How to be Vegan in Houston, Texas: a Primer

As tedious as social media can be, it also affords us the chance to reach out and meet like-minded people all over the world.  As a vegan in Kansas City, a barbecue mecca, it’s always refreshing to meet vegans in other places with similar struggles.  Paige from Modern Merfolk reached out to me to write about my veganism and the year of nothing new recently, and I loved her energy so much that I asked her to share her story, too.  Her practical advice on navigating the all the Tex Mex, slow smoked, meaty offerings of Houston rings true for folks anywhere hoping to eat more plants.  Paige is vibrant and inspirational, and I hope you follow her story on her blog and Instagram.  Here’s more from Paige about being vegan in Texas:

As many of you know, I started my vegan journey in the fall of 2013. During that time we lived in an 800 square foot apartment in a quiet, family-friendly suburb about 30 minutes south of good ole’ Houston, Texas. I’m a Houston native, and my husband has lived here for the past 9 years. We have a love-hate relationship with this town, but have learned to lean more towards the love for the time being.


Now let me preface the next paragraph of comments with some words of endearment:


Yes, Houston is one of the fastest growing cities in the country.


Yes, it’s super cheap to live here.


And Yes, it is home to a pretty awesome culinary scene for those interested in the likes of farm-to-table Oxheart-esque establishments.




And this is a huge “BUT”.


The vegan scene—or rather, the grouping of people interested in promoting a healthy whole-foods plant-based lifestyle—is small. Very small.


And that brings me to this next paragraph.


Houston, Texas has been very difficult for my husband and I to accept since I’ve made the switch to veganism. I can count on one hand the amount of times we’ve been to an all-plant-based establishment in the city.


For  a vegan to truly love eating out in Houston, you’ll be missing out if you don’t embrace “vegan-friendly” joints that still offer meat and dairy products (ie like MorningStar, a new brunch spot that recently gave my husband and I the first taste of a local vegan donut we’d been missing for the past 3.5 years).


For those of you who may be visiting the area, here’s a list of the exclusively Vegan restaurants in the Clutch City:



And while the list below may seem like a lot to you if you’re coming from somewhere else, consider this:


Houston is the 4th largest city in the United States.


Four out of the nine places listed aren’t even sit-down dining restaurants, and all of them are at least 30 traffic-ridden miles away from our home.


So how does one survive in a “vegan food desert” like Houston?


Pick up a Book and Learn to Cook

At first, the lack of vegan dine-in options made us extremely sad. We liked eating out, and this took us by surprise. BUT in hindsight, this made us really buckle down on our food budget. We learned to rely on ourselves for food, rather than the hands of others. Honestly, this is what made me fall in love with fresh, flavorful ingredients. Putting the combinations of flavors together with my own two hands helped me to cultivate a new sense of appreciation for good food. It’s actually hard for me to enjoy food made at restaurants now; a lot of times our food tastes way better!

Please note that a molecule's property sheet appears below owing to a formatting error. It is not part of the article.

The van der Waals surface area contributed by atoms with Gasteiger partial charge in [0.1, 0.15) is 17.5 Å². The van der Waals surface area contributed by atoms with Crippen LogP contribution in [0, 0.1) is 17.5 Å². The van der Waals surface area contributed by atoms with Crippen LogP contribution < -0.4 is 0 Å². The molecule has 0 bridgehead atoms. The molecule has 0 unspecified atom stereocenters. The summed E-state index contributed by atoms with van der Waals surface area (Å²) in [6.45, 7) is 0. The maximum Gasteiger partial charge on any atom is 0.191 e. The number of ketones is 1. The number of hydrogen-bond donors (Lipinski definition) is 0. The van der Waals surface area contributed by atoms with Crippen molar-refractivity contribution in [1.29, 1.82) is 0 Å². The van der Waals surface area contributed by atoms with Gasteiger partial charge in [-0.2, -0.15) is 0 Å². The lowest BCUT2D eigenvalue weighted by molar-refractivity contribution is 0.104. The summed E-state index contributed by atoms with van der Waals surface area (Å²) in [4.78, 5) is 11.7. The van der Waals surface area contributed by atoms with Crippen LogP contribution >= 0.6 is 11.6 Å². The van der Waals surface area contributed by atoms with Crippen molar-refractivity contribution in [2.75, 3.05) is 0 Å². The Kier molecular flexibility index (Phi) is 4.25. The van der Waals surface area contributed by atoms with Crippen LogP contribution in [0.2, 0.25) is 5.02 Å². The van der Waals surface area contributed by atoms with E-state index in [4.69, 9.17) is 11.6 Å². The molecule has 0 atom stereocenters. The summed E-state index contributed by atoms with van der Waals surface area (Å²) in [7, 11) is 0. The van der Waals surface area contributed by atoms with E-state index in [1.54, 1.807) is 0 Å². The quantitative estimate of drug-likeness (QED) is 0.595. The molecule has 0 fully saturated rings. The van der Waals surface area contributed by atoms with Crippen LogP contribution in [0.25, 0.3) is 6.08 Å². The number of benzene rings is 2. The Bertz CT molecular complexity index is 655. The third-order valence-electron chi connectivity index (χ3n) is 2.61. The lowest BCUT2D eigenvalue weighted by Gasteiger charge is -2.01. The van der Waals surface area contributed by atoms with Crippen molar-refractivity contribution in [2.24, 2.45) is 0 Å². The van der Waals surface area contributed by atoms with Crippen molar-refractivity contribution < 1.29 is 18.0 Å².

Your Local Grocery Store Has Everything you Need

I was shocked that all of the ingredients needed to sustain a home-cooked whole-foods plant-based diet were readily available at our local grocery store. We shop at HEB and Kroger, which are the equivalent to what you could probably find at any Super Walmart or Super Target. We recently learned that our local Target started carrying organic non-GMO tempeh! How cool is that? And while many people have reservations about shopping at Walmart, they’ve at least vamped up their organic produce game in recent years. This definitely busted the myth in our minds that we would have to drive across town to a fancy “health food” store. Everything we needed was right in front of us.


Create Your Own Community

Eating out is super fun with friends, and this is something that we’ve struggled to deal with. It isn’t exciting to raise your hand and be the party pooper who wants special treatment when the group decides to pick the restaurant without you. Our solution is two-fold:

  • We eat before going out whenever possible, or stick to piecing together a few side items on the menu
  • We just invite people over for dinner


We love hosting dinner gatherings. Often, our guests are really surprised at how satisfying our meals taste, and we’re able to save money on over-inflated food and beverage prices at outside establishments. It may not seem as exciting at first, but having friends over seems to help create a much more meaningful experience overall. You tend to talk for longer, drink a little more, and relax a bit. No need for a designated driver, just stay on the couch!

While Houston isn’t an excellent spot for vegans, it has definitely given us a new perspective on what’s truly important.

Paige found so many creative ways to navigate limited vegan choices in Houston.

We’ve learned to appreciate a home-cooked meal, good friends, and spreading the vegan message in a town that seems way more receptive to finding the best barbecue ribs in existence.


People at work often ask us about our food choices and open up conversations about our “interesting and amazingly disciplined” diet. The cashiers at our grocery store know us by the produce-laden cart we tow every Sunday amidst hundreds of tamale-loving Tex-Mex fans.


We get to be the local “weird vegan couple”, and it’s kind of endearing.


Looking forward, it might be a little strange for us to move to a city like Portland, OR, with so many vegan restaurants to choose from. But I think we’ll survive.



With love,


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